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Remodeling your home or business? Tell your insurance company

February 18, 2014


Linda Robertson  Personal Lines Account Executive

Linda Robertson, Platinum Accounts Executive



“I was awake for the entire procedure. I can’t wait to tell you every detail…I was even able to snap some pics! See you at lunch!”

Sometimes it’s OK not to know.

When it comes to home remodeling projects though, it is definitely NOT OK for your insurance company not to know.

Making improvements to your home or business can be an exciting — but expensive — process. In the greater Hartford area, the average major kitchen remodel costs upwards of $58,000 and adding a bathroom can run you over $40,000. (Here’s a great source for the average cost of other remodeling projects and how much they contribute to resale.)


The good news though is that not only will you have refreshed space to live, work, and play in, you’ll have a more valuable property, and that’s where your insurance company comes in.

Your carrier bases your coverage on the value of your property and includes that figure in your policy. If you suffer a loss, your carrier will use that figure to determine how much it will pay on your claim. If the value figure is outdated and doesn’t reflect expensive improvements you’ve made, your payout will not cover your entire loss.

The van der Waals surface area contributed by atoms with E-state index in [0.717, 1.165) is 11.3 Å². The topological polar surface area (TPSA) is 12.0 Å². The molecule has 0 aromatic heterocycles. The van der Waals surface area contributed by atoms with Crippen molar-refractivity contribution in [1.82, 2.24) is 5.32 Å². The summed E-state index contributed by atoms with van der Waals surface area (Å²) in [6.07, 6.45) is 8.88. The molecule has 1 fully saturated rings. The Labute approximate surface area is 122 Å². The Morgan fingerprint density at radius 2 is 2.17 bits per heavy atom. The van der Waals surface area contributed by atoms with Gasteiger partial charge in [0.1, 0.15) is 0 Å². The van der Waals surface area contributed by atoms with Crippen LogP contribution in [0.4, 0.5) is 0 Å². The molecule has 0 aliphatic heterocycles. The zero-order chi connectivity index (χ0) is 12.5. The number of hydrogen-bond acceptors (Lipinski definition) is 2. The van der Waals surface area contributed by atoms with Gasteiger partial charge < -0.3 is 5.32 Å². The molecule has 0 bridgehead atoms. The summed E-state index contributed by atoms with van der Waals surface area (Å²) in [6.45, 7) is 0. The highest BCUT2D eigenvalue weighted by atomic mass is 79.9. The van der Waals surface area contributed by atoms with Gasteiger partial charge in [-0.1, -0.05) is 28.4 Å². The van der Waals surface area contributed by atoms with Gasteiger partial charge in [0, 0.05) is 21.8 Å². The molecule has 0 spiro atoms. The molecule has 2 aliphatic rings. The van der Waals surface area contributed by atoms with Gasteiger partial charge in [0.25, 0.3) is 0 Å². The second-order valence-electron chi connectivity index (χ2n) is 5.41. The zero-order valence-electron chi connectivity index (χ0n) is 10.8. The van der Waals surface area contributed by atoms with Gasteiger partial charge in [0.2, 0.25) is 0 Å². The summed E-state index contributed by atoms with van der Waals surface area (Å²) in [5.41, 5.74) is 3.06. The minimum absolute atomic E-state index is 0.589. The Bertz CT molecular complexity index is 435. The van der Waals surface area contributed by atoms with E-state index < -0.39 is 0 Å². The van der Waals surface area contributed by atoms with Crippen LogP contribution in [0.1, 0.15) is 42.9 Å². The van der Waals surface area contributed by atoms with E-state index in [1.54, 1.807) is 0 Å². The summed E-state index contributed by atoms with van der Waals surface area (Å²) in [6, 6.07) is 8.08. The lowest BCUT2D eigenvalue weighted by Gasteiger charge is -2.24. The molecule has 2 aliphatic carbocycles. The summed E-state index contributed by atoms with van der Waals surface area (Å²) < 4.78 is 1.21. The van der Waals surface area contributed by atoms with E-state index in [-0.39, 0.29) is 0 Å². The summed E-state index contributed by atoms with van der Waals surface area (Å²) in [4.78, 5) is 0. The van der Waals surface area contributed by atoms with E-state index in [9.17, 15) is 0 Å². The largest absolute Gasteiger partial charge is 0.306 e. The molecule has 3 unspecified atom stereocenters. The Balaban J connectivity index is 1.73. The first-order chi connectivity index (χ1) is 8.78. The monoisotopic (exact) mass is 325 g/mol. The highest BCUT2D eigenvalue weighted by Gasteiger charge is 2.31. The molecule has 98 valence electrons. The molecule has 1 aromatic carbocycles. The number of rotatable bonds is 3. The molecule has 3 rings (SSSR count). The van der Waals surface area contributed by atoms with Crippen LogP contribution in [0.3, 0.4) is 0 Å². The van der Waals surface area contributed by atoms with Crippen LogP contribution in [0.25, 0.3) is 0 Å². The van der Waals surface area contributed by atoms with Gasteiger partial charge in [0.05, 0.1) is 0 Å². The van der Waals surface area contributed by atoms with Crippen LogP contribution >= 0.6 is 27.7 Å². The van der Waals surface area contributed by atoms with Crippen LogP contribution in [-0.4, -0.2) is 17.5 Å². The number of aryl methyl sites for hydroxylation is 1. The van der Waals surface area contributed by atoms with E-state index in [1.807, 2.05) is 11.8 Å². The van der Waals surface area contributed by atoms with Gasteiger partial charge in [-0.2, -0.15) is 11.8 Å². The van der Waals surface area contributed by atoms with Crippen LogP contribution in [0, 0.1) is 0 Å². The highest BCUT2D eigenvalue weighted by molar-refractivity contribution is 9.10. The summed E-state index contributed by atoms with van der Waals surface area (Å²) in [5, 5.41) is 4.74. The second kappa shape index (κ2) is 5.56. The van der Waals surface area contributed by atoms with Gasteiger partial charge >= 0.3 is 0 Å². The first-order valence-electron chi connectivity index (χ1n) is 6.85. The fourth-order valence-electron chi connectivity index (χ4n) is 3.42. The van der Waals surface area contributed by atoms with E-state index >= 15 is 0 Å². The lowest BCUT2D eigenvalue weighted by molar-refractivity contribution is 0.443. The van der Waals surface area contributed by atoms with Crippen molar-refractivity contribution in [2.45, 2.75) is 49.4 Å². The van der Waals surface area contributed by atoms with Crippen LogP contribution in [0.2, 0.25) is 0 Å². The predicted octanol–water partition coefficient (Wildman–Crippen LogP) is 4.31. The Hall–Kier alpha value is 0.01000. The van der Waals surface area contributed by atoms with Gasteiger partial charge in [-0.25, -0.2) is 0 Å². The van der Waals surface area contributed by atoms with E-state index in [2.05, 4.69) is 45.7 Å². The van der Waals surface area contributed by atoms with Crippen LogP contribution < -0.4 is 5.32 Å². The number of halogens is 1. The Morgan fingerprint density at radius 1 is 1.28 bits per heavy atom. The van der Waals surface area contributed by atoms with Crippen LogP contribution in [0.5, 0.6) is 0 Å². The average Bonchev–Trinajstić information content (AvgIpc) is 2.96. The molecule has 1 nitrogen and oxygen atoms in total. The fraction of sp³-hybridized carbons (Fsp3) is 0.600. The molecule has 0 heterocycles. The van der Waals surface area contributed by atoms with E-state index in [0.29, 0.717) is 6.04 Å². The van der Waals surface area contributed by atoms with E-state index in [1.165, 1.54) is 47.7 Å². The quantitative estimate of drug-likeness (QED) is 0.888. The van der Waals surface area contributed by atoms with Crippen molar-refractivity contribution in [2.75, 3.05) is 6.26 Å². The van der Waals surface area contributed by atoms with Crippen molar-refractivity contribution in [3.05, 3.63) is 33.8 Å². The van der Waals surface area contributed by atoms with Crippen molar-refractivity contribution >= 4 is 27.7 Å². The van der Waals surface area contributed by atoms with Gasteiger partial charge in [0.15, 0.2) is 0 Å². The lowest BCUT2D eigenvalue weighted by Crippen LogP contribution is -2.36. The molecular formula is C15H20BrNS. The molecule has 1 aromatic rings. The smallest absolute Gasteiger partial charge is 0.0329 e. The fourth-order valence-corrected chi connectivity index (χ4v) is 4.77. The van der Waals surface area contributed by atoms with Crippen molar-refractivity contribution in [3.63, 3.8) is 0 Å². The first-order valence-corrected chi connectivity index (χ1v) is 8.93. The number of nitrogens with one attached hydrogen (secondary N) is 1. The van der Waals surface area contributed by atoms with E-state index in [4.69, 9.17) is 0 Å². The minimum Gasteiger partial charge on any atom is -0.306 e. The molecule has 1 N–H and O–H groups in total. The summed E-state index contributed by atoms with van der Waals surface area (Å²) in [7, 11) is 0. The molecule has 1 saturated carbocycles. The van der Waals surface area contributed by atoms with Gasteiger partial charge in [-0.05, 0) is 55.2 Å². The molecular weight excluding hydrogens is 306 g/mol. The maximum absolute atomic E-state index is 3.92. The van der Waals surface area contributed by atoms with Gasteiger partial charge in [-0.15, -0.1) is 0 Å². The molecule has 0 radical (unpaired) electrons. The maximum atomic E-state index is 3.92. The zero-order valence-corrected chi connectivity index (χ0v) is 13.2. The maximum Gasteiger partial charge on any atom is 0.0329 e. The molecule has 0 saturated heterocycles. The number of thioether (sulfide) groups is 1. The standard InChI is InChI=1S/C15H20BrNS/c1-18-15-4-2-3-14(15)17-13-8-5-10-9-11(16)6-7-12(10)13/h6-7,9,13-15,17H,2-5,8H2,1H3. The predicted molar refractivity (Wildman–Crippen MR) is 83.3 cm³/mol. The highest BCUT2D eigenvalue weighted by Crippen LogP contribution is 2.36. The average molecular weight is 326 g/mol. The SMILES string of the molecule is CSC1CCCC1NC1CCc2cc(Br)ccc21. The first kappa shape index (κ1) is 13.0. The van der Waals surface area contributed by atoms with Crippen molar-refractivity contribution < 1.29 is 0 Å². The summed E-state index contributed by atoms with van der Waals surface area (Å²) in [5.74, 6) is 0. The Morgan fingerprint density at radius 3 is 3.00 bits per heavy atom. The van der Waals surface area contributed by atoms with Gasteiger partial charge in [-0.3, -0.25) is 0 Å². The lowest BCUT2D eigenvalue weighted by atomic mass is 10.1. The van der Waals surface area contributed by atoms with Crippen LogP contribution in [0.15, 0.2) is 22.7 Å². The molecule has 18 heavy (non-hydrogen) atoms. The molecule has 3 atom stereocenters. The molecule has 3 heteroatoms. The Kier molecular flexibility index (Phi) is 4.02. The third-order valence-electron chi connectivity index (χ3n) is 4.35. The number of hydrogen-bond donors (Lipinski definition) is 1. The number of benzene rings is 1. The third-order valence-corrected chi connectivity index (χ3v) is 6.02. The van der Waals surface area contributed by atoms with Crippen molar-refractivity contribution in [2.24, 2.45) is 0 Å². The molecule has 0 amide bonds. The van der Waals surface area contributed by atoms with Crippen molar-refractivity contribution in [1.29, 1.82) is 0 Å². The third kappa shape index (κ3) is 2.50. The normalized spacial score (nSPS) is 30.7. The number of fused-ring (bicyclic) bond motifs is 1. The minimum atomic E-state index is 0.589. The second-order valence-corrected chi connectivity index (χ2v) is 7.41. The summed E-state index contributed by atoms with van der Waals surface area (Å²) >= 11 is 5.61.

Guess who will have to make up the difference? (Hint: You.) In addition, some carriers will actually charge you a fee at the time of loss if you didn’t tell them about the improvements!

Don’t add to the already significant cost of improvements by making this mistake. Take care of your insurance needs in advance so you are entirely covered if anything happens during the project. If construction materials such as tiles or lumber will be stored on site, make sure your policy or your contractor’s policy will cover theft or damage.

Tip: Don’t put off the call to your insurance agent. Get that done right away before you get lost in color wheels and appliance catalogs.

Tip: Some homeowner policies are comprehensive enough to cover most home additions and improvements, but others are not. Even if you think you’re covered, get peace of mind by checking with your agent.

Tip: If new furniture and fixtures are part of your addition, make sure to include those in your updated coverage.

Linda Robertson

Platinum Accounts Executive


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